• Lindsey Whitehouse, MD Integrity Corporate Events Ltd.

The panel reflected on what has changed over the last 18 months and how alternate solutions in a virtual environment can help meet this continuing need.

Lindsey said: “What we have learnt is that people do need that personal contact but not everything has to be face-to-face.”

One area which has proved a surprise is the ability to reach new demographics as the costs of attending a physical event have been removed by online technology.

lindsey whitehouse caroline mckenzie and jenny elliot

Caroline added: “We have seen our membership grown in a pandemic year – it’s actually driven a number of advances.

“Now, loads of people are coming in – the outreach has been that much greater.

“People want education, people aren’t going to take time to sit a whole day for an education programme.

“They want to be able to drop in and drop out when they want.”

Lindsey claims delegates will now be more selective about which events they will choose to attend.

The audience heard this comes down to making sure there is value attached to attending a live show which they can’t get digitally.

Caroline told the session more senior professionals wanted to attend events in person to “find their buddies”.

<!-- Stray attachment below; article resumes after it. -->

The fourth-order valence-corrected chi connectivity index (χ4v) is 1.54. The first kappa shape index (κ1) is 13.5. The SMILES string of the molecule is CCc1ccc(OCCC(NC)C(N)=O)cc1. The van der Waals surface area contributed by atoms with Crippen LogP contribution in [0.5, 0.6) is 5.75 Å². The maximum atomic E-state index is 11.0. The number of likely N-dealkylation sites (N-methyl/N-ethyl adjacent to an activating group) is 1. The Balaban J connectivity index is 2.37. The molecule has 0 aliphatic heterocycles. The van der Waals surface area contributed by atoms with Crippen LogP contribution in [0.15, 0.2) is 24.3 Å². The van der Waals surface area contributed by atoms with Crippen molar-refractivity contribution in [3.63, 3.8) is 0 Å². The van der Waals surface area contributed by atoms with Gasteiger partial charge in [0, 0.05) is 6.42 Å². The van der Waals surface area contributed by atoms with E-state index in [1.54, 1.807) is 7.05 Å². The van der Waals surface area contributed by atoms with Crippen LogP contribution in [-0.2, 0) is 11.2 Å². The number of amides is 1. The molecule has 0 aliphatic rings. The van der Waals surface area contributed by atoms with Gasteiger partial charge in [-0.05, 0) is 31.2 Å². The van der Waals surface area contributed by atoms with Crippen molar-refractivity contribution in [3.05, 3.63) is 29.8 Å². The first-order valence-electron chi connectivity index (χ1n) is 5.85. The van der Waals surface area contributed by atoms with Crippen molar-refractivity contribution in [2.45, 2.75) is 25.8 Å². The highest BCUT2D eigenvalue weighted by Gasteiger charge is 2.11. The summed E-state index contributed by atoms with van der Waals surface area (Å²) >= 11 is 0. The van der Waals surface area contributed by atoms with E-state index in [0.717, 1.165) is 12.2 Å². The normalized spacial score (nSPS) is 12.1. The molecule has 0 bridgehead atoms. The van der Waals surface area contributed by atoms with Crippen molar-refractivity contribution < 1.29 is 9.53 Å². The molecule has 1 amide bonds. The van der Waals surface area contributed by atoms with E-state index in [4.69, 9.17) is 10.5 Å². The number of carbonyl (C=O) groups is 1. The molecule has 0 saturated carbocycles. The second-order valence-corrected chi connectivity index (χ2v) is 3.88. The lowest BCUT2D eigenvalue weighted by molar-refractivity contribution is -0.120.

However, it was heard up-and-coming healthcare workers are much more attracted to the digital components for their educational opportunities.

She added: “I think in the future things will be going forward in a blended approach.”

Jenny said organisers should be careful when moving towards this hybrid model, as many will have enjoyed a purely virtual format.

She told how it could be seen as “not as good value for money – that’s a knock-on effect of the fully virtual world we were living in”.

A question from Amy Johnston, of Diabetes UK, raised concerns about how to get value for return on investment from digital components.

The panel claimed this had been an obstacle for organisers making the shift to virtual and that the in-person shows were the best area for monetisation.

It comes as ExpoPlatform has just released its Monetisation Blueprint, which includes interviews with leading experts for their advice in how to transform their business models and drive digital revenue.

Download this ebook to learn:

  • Trends shaping the digital future of exhibitions
  • How to create a ‘monetisation journey’ that includes digital packages
  • Training and re-structuring your salesteam for growth
  • A Go-To-Market checklist